When was the last time you went through your cosmetics drawer or bag? Has it been six months, a year, maybe longer? Cosmetics can be defined as powder, lotion, lipstick, rouge or any other preparation for beautifying the face, skin, hair, nails, etc.
Let’s take a look at when is a good time to chuck the old stuff, what is in your make-up and, ultimately, how to dispose of it.
One thing to keep in mind: Cosmetics have a shelf life. This shelf life is dependent upon the type of product and from what it is made. The more organic the product, the shorter the shelf life. Sometimes it is obvious when an item is no longer usable, but sometimes it could be a bit tricky. Here are some quick tips to help you know when it’s time to throw it out, from Suite101:
- Oil-Free Foundation: 1 year
- Cream or Compact Foundation: 18 months
- Concealer: 12-18 months
- Powder: 2 years
- Blush and Bronzer: 2 years
- Cream Blush: 12 to 18 months
- Powder Eye shadow: 2 years
- Cream Eye shadow: 12 to 18 months
- Eyeliner: 2 years
- Liquid eyeliner: 3 to 6 months
- Mascara: 3 months
- Lipstick: 2 years
- Lip liner: 2 years
- Lip gloss: 18 to 24 months
- Nail Color: 1 year
Another big hint? If it smells bad, throw it out!
Everything But the Kitchen Sink
Have you ever thought, What is in this tube of mascara? The truth is that you may not want to know (e.g. see “placenta” below). The FDA mandates that all information stated on the label must be accurate, but it does not have the resources or authority under the law for pre-market approval of cosmetic product labeling. It is the manufacturer’s and/or distributor’s responsibility to ensure that products are labeled properly.
Here are some ingredients that could be in your cosmetics:
- Fragrances – While this seems harmless, consider that most popular fragrances are often comprised of chemicals. Try going fragrance-free if you are not using anything that is potentially harmful.
- Placenta – This ingredient is said to help reduce signs of aging. However, some reports note concerns about the safety of the hormones involved when placentas are used in cosmetics.
- Kaolin clay – This is a naturally occurring clay that results from the breakdown of aluminous minerals. The EPA rates it as either a 3 or 4 on a scale of 1 to 4 (1 being most toxic), depending on the study. While the ingredient has been used as an additive to pesticides, the toxic risk to humans is considered negligible, according to the EPA.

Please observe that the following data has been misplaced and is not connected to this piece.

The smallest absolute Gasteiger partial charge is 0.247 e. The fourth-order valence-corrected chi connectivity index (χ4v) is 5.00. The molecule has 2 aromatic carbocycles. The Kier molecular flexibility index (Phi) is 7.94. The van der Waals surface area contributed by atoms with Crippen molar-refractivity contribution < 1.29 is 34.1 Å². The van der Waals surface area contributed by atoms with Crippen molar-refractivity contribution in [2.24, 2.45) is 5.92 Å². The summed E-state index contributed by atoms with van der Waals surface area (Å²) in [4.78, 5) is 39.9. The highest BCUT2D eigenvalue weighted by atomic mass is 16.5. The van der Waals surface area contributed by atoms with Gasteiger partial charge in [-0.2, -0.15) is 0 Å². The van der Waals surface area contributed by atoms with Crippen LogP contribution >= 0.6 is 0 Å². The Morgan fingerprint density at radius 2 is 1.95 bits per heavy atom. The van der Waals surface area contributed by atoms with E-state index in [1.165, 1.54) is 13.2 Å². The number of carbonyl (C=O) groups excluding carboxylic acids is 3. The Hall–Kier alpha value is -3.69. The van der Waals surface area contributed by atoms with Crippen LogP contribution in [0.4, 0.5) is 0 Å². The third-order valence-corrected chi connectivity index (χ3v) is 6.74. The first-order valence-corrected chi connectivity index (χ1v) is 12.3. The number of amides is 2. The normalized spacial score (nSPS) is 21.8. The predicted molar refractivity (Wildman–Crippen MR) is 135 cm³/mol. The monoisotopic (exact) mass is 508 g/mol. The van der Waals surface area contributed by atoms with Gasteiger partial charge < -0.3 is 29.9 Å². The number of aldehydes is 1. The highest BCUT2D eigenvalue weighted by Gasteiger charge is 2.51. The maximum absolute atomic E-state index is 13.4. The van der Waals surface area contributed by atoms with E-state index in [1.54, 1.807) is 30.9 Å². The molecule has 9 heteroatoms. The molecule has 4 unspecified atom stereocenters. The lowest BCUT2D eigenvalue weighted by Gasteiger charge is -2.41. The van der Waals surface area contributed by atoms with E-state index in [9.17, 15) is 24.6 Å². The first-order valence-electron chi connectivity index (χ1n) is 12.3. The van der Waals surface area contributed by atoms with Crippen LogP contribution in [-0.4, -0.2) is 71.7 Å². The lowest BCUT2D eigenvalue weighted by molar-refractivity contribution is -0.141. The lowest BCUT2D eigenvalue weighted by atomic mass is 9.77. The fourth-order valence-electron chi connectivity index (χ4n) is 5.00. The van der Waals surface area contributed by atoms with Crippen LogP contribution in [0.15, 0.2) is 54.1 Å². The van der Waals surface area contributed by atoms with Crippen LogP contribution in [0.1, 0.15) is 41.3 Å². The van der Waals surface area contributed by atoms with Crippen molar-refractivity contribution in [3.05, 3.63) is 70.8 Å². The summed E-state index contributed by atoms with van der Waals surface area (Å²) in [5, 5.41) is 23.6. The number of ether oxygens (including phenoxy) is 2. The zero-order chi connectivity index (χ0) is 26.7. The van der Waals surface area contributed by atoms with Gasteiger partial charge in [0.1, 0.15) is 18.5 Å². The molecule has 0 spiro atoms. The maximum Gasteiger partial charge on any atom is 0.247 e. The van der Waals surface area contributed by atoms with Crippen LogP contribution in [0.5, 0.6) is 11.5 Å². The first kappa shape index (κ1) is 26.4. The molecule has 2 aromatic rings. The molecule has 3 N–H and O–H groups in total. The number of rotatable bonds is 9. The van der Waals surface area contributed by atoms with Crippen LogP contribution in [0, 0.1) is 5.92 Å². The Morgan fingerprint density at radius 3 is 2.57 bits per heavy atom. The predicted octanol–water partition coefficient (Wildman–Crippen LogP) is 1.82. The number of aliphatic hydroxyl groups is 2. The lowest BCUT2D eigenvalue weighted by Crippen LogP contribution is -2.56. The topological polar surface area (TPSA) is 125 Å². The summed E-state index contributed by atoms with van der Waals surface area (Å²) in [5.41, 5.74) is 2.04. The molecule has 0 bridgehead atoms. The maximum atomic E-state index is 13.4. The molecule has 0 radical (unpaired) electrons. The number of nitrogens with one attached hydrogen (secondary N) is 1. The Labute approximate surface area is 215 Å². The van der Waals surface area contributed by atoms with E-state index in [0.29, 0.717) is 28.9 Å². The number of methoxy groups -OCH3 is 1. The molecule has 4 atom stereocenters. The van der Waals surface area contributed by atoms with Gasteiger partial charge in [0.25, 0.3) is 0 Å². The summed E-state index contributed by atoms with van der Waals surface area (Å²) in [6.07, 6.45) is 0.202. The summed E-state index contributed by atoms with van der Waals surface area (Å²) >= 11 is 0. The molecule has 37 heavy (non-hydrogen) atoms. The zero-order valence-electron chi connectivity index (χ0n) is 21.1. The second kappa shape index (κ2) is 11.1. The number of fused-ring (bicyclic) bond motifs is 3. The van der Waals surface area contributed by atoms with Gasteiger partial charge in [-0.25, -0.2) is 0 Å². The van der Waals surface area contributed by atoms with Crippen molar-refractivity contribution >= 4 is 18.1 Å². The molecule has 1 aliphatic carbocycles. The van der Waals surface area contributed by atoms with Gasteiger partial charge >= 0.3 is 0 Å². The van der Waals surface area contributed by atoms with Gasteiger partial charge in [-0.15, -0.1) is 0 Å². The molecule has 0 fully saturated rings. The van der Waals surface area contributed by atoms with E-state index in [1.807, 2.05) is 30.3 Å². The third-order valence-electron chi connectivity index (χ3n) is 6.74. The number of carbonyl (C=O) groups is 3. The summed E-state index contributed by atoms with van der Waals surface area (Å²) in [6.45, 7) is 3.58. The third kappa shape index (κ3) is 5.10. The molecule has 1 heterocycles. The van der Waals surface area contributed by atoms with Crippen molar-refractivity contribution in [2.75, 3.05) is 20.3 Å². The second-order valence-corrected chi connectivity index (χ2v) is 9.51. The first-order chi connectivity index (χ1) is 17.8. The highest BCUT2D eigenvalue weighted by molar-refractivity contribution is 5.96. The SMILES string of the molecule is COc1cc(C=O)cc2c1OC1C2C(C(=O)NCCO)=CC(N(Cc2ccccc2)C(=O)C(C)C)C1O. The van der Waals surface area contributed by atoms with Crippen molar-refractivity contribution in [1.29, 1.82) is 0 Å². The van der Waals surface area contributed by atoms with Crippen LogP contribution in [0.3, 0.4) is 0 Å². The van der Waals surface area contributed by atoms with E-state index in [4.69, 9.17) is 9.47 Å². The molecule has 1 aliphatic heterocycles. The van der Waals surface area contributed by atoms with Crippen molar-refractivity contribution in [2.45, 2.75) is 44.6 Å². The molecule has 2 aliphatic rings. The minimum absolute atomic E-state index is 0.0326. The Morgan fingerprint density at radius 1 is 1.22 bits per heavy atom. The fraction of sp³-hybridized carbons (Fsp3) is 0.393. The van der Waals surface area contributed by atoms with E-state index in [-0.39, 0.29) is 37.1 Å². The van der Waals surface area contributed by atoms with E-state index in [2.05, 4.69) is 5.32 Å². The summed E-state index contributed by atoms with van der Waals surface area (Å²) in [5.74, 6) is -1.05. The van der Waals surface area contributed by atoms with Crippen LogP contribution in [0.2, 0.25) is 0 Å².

- Lead – The FDA does not set limits on contaminants such as lead. However, they do set specifications against the use of color additives in cosmetics. Lead falls under this stipulation.
In order to be certain that the product you are using doesn’t contain a toxic chemical, read up on the ingredients or try the U.S. Department of Health & Human Services Household Products Database, where you can search for your product under the Personal Care section.
If you do not have time to do thorough research online, Makeup-Product.com has some quick tips:
- If the color name on the ingredients label contains an F, D or C, then these color batches were approved by the FDA prior to use.
- Ingredients are listed in order of concentration (highest to lowest). This is important if you have allergies, as a higher dosage could elicit a reaction, whereas a lower dosage may not, depending upon your sensitivity to the ingredient.
- Just because the FDA approves an ingredient, doesn’t make it 100 percent safe. If you are allergic or if it is derived from coal-tar, you may experience irritation.
Purging the Old
According to Origins, it has been estimated that approximately 33 percent of all household waste per day is from consumer packaging. The best thing to do with your old cosmetics and their containers is to recycle.
Cosmetics containers are commonly in the form of glass or plastic #5. Since some curbside programs do not accept #5 plastic, several companies offer a solution.
Here are some companies that will allow you to bring your empty cosmetic packaging (e.g. tubes, bottles, jars, etc.) to their store to drop-off. Sometimes, you may even receive a free gift.
Origins – Bring your product into the store, and you could be treated with a free sample of your choice!
M.A.C. – If you return six of their containers, you will receive free lipstick.
Aveda – The company offers a cap recycling program. This isn’t just for cosmetics, but also for other household products with #5 plastic lids.
Don’t forget to check with your favorite makeup retailer to see if it has drop-off recycling as well.
According to FashionIndustryToday.com, it is anticipated that over the next few years, the market for eco-friendly products will grow to roughly $8 billion in U.S. sales alone. So, what can consumers expect in these types of products? Essentially, it’s all about using less chemicals and more minerals.
However, this can be both good and bad. One of the minerals used in “organic” cosmetics is bismuth oxycholoride, which is a non-toxic by-product of lead. While it is great for reflecting light and thus hiding wrinkles, it can possibly be a cause for skin irritation or breakouts. It is important to remember that just because it’s a mineral, doesn’t mean it’s healthy. There are many unsafe naturally occurring metals and minerals, so be aware of what ingredients may entail.
Also, be aware of false advertising. Simply because it says it is organic or a mineral-based make-up doesn’t mean it is. Make sure you take the time to read the ingredients label to be sure that misleading claims aren’t trying to pull the wool over your eyes.
It is anticipated that the current market will only become stronger and the “weaker” false advertising companies will lose their ground. With large retailers such as Walmart and Walgreens jumping on the eco-friendly cosmetic bandwagon, access to affordable and safe products may be just down the street.
Source: Earth 911
Date: September 7, 2009